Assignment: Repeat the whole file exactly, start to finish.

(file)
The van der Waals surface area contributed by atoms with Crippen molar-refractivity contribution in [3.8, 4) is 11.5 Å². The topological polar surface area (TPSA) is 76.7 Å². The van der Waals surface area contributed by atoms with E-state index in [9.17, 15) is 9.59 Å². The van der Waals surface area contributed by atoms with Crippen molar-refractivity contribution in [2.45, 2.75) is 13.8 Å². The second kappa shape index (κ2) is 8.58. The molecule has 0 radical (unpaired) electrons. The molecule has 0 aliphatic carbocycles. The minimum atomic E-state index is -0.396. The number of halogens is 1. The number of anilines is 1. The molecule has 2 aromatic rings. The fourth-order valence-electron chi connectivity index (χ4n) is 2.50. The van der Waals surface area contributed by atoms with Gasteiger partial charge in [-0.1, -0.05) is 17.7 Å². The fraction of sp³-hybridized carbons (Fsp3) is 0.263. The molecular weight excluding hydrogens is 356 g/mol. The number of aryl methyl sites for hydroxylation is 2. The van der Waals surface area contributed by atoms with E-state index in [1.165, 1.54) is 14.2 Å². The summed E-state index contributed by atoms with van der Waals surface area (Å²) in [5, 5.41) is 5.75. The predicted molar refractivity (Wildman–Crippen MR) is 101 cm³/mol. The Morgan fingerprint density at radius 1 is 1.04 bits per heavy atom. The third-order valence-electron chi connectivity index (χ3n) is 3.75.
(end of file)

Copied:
The van der Waals surface area contributed by atoms with Crippen molar-refractivity contribution in [3.8, 4) is 11.5 Å². The topological polar surface area (TPSA) is 76.7 Å². The van der Waals surface area contributed by atoms with E-state index in [9.17, 15) is 9.59 Å². The van der Waals surface area contributed by atoms with Crippen molar-refractivity contribution in [2.45, 2.75) is 13.8 Å². The second kappa shape index (κ2) is 8.58. The molecule has 0 radical (unpaired) electrons. The molecule has 0 aliphatic carbocycles. The minimum atomic E-state index is -0.396. The number of halogens is 1. The number of anilines is 1. The molecule has 2 aromatic rings. The fourth-order valence-electron chi connectivity index (χ4n) is 2.50. The van der Waals surface area contributed by atoms with Gasteiger partial charge in [-0.1, -0.05) is 17.7 Å². The fraction of sp³-hybridized carbons (Fsp3) is 0.263. The molecular weight excluding hydrogens is 356 g/mol. The number of aryl methyl sites for hydroxylation is 2. The van der Waals surface area contributed by atoms with E-state index in [1.165, 1.54) is 14.2 Å². The summed E-state index contributed by atoms with van der Waals surface area (Å²) in [5, 5.41) is 5.75. The predicted molar refractivity (Wildman–Crippen MR) is 101 cm³/mol. The Morgan fingerprint density at radius 1 is 1.04 bits per heavy atom. The third-order valence-electron chi connectivity index (χ3n) is 3.75.